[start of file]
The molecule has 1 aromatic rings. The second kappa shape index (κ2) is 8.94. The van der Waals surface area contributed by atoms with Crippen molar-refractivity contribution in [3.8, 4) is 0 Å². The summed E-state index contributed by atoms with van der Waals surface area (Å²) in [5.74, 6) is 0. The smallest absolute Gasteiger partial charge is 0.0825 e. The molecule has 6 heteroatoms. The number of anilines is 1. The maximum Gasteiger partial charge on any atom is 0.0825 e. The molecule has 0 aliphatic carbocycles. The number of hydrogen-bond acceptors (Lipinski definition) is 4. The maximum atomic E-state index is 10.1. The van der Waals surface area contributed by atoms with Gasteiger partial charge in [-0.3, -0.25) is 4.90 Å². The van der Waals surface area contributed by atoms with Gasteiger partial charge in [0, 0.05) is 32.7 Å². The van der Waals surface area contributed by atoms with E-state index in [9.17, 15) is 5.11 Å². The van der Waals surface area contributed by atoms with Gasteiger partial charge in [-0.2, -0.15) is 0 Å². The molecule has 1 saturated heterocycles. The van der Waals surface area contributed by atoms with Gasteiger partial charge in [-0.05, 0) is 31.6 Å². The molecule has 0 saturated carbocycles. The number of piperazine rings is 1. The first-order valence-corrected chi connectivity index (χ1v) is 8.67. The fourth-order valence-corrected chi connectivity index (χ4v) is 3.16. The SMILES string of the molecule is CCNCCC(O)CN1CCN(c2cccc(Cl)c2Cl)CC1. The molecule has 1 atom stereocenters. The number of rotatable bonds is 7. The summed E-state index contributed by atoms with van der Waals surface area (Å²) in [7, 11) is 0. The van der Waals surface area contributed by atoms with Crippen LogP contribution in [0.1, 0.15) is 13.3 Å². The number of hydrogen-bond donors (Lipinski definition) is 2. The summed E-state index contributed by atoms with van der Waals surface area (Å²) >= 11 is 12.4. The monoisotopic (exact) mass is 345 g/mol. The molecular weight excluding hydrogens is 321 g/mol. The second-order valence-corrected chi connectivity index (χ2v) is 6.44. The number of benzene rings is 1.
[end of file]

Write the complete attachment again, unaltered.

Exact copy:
The molecule has 1 aromatic rings. The second kappa shape index (κ2) is 8.94. The van der Waals surface area contributed by atoms with Crippen molar-refractivity contribution in [3.8, 4) is 0 Å². The summed E-state index contributed by atoms with van der Waals surface area (Å²) in [5.74, 6) is 0. The smallest absolute Gasteiger partial charge is 0.0825 e. The molecule has 6 heteroatoms. The number of anilines is 1. The maximum Gasteiger partial charge on any atom is 0.0825 e. The molecule has 0 aliphatic carbocycles. The number of hydrogen-bond acceptors (Lipinski definition) is 4. The maximum atomic E-state index is 10.1. The van der Waals surface area contributed by atoms with Gasteiger partial charge in [-0.3, -0.25) is 4.90 Å². The van der Waals surface area contributed by atoms with Gasteiger partial charge in [0, 0.05) is 32.7 Å². The van der Waals surface area contributed by atoms with E-state index in [9.17, 15) is 5.11 Å². The van der Waals surface area contributed by atoms with Gasteiger partial charge in [-0.2, -0.15) is 0 Å². The molecule has 1 saturated heterocycles. The van der Waals surface area contributed by atoms with Gasteiger partial charge in [-0.05, 0) is 31.6 Å². The molecule has 0 saturated carbocycles. The number of piperazine rings is 1. The first-order valence-corrected chi connectivity index (χ1v) is 8.67. The fourth-order valence-corrected chi connectivity index (χ4v) is 3.16. The SMILES string of the molecule is CCNCCC(O)CN1CCN(c2cccc(Cl)c2Cl)CC1. The molecule has 1 atom stereocenters. The number of rotatable bonds is 7. The summed E-state index contributed by atoms with van der Waals surface area (Å²) in [7, 11) is 0. The van der Waals surface area contributed by atoms with Crippen LogP contribution in [0.1, 0.15) is 13.3 Å². The number of hydrogen-bond donors (Lipinski definition) is 2. The summed E-state index contributed by atoms with van der Waals surface area (Å²) >= 11 is 12.4. The monoisotopic (exact) mass is 345 g/mol. The molecular weight excluding hydrogens is 321 g/mol. The second-order valence-corrected chi connectivity index (χ2v) is 6.44. The number of benzene rings is 1.